In the past month I took two early morning flights, which brought me to take the public bus around three, four o’clock to get to the airport bus stop. As dreadful as this night trip to the airport can be, as a sociologist I am always intrigued to see the calibre of people who take public transport at this time of the day.
Bearing in mind that my bus trip is from Elephant & Castle to Liverpool Street Station, what I observed so far is that when I take the bus around three thirty my bus stop was dominated by South American men and women who were heading for their cleaning jobs. On the other hand, when taking the bus past four o’clock I saw a bigger representation of African women. Whilst it is certain that I would have to take many more buses at these two times and interview people to validate this observation, it would be interesting to see if there is a division of labour and time according to one’s ethnic background.
What brought me to write about the night workforce was a repeated annoying incidence. It has happened to me twice in the last three times I took the bus at these hours of the night that the bus will skip my bus stop despite people waving because it is too full. This happens often in London, however, during the night there is a bus every twenty minutes if you are lucky and if that one bus skips you how can you get to work on time?
I had the luxury of stopping a cab in order to catch my airport bus but certainly others cannot count on such options. Also, would it be sustainable and humane to expect these workers to leave the house half an hour earlier to accommodate for such inconveniences? This public transport issue reminded me of how there is least support and protection for those who take on the most inconvenient jobs.
By chance these reflections come hand in hand with the speech the Queen made today at the State Opening of Parliament, where enforcing stricter laws against illegal immigrants was the focal topic. Amongst the new regulations, migrants’ access to the NHS will be restricted whereby GPs may ask for your ID and immigration status before visiting you and short-term migrants will be requested to pay for services that are free for others. In addition, landlords and driving schools are now obliged to ask for people’s immigration status.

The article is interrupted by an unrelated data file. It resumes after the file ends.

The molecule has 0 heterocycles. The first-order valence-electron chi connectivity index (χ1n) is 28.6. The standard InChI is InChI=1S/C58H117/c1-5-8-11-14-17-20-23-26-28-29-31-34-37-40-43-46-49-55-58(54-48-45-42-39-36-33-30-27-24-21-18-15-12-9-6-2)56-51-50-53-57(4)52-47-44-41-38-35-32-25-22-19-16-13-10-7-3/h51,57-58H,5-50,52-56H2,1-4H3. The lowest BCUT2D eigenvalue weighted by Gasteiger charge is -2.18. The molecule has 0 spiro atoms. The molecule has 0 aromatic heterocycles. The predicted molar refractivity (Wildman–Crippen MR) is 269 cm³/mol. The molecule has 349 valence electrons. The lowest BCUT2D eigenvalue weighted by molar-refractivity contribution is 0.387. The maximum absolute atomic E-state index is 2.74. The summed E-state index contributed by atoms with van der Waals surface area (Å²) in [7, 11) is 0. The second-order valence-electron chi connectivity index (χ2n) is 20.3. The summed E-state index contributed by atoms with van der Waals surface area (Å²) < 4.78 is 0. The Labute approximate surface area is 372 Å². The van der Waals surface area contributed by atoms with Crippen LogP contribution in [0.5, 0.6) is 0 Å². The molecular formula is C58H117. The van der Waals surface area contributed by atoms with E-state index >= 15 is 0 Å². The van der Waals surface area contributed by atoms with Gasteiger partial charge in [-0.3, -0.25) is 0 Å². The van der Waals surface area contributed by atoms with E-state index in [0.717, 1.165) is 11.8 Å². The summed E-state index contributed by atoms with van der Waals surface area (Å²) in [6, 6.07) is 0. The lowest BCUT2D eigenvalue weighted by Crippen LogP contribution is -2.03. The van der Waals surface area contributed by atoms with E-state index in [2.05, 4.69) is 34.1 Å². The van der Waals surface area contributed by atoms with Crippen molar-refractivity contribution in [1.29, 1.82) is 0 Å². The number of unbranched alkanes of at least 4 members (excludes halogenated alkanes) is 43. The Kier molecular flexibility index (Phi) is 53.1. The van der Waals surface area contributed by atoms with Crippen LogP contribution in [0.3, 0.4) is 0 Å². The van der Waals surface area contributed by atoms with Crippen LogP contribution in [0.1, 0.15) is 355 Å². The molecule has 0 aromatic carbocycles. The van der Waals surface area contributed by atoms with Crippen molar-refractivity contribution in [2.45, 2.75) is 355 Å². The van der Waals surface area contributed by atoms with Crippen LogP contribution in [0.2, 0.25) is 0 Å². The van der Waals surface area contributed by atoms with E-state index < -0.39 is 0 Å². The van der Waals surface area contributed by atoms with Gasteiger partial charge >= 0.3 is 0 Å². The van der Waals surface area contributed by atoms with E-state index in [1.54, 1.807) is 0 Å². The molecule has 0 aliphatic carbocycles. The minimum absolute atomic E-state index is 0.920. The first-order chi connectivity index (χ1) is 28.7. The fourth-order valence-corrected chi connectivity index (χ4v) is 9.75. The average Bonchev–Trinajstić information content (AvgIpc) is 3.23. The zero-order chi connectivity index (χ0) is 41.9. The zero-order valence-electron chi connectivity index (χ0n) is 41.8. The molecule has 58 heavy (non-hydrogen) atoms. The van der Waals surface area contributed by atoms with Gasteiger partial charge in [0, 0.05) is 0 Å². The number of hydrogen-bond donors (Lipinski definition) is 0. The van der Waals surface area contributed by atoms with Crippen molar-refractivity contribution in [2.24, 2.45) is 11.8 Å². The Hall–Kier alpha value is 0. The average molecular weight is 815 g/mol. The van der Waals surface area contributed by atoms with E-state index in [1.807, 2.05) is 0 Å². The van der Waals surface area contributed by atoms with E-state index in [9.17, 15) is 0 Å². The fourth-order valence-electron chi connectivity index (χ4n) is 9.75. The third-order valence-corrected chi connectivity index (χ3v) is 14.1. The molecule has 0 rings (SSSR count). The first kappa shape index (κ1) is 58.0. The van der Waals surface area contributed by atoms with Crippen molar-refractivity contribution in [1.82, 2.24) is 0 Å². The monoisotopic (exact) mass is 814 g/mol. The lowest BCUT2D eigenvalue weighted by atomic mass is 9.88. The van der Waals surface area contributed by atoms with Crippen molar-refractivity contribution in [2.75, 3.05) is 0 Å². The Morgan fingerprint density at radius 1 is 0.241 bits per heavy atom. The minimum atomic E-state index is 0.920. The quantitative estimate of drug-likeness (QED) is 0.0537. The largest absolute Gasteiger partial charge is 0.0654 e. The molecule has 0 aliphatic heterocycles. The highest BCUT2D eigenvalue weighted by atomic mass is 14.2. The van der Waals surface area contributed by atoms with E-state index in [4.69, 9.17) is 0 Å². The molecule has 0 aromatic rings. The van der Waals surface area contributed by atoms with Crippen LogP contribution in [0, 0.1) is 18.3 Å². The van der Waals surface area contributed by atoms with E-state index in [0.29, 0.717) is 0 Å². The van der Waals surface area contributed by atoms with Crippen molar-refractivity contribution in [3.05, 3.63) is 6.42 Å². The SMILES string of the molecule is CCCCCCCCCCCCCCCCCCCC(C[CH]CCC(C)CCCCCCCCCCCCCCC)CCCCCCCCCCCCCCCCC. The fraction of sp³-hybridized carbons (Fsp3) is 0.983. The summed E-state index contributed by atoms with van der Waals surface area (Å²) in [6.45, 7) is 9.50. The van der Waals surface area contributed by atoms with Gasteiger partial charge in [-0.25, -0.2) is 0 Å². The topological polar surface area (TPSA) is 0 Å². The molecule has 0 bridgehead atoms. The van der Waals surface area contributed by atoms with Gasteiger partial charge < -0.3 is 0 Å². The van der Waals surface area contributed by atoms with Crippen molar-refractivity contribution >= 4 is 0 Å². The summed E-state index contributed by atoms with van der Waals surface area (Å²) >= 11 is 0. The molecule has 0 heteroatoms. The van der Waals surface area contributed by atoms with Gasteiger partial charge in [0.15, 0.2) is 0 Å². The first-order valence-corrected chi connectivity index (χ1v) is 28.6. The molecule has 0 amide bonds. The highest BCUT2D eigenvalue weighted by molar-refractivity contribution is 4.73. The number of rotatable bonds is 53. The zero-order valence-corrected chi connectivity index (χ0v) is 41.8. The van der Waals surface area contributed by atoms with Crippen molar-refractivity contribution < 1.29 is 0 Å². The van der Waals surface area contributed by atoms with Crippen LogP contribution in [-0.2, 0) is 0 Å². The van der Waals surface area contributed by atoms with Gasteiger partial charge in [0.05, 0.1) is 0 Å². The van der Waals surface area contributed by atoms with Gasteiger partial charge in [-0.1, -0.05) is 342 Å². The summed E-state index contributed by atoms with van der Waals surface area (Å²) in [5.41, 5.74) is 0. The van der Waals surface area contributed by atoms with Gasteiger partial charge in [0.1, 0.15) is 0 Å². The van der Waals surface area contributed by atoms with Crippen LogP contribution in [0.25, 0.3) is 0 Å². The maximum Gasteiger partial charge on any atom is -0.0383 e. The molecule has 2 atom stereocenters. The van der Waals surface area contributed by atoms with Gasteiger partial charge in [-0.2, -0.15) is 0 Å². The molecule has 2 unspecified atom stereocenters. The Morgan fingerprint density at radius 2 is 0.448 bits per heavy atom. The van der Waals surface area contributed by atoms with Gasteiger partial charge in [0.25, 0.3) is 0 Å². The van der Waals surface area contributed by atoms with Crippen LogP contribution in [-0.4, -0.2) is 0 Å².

Does this imply that the UK government no longer believes that healthcare is for all? Isn’t it in their interest to provide services such as sexual health clinic also to immigrants? The message behind these new rules is, as the Queen put it, is to “ensure that this country attracts people who will contribute, and deter those who will not”, automatically assuming that illegal immigrants “come here and expect something for nothing” as Prime Minister David Cameron stated.
It is clear that there is need for society to challenge the latter assumption more ardently. The Queen in her speech also said that this government is backing families who “want to work hard and get on”. Who said that families of illegal migrants do not have the same determination? Why is their contribution to this country, under precarious conditions, not recognised? In fact, on immigration it was refreshing to hear Ed Miliband of the Labour Party speak about it from a different angle and emphasise on the importance of a crackdown on all employers who ignore the minimum wage and use cheap foreign labour.
Illegality is used to describe a person above all other traits, such as being hardworking, determined, responsible or dedicated to the family. Whilst one should certainly aspire for a legal migrant status or residence, in the meantime there is need to protect those whom the Queen referred to i.e. those who want to work hard and get on – but regardless of whether you are legal or illegal.